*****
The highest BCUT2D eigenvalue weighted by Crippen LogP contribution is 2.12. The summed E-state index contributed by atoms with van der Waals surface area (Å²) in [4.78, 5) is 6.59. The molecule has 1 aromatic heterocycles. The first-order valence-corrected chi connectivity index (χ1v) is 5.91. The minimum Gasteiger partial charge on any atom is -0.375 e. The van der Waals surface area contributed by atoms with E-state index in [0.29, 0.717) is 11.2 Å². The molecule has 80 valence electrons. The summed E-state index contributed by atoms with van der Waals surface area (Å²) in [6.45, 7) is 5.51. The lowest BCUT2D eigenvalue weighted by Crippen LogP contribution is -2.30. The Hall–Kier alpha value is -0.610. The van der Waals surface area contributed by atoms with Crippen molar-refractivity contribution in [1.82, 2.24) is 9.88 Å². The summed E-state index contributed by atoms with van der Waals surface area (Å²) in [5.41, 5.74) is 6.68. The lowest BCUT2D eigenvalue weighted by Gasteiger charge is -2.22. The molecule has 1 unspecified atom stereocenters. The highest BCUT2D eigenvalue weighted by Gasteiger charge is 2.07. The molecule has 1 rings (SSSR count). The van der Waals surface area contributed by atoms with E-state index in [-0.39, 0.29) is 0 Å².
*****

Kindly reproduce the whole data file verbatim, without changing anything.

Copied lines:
The highest BCUT2D eigenvalue weighted by Crippen LogP contribution is 2.12. The summed E-state index contributed by atoms with van der Waals surface area (Å²) in [4.78, 5) is 6.59. The molecule has 1 aromatic heterocycles. The first-order valence-corrected chi connectivity index (χ1v) is 5.91. The minimum Gasteiger partial charge on any atom is -0.375 e. The van der Waals surface area contributed by atoms with E-state index in [0.29, 0.717) is 11.2 Å². The molecule has 80 valence electrons. The summed E-state index contributed by atoms with van der Waals surface area (Å²) in [6.45, 7) is 5.51. The lowest BCUT2D eigenvalue weighted by Crippen LogP contribution is -2.30. The Hall–Kier alpha value is -0.610. The van der Waals surface area contributed by atoms with Crippen molar-refractivity contribution in [1.82, 2.24) is 9.88 Å². The summed E-state index contributed by atoms with van der Waals surface area (Å²) in [5.41, 5.74) is 6.68. The lowest BCUT2D eigenvalue weighted by Gasteiger charge is -2.22. The molecule has 1 unspecified atom stereocenters. The highest BCUT2D eigenvalue weighted by Gasteiger charge is 2.07. The molecule has 1 rings (SSSR count). The van der Waals surface area contributed by atoms with E-state index in [-0.39, 0.29) is 0 Å².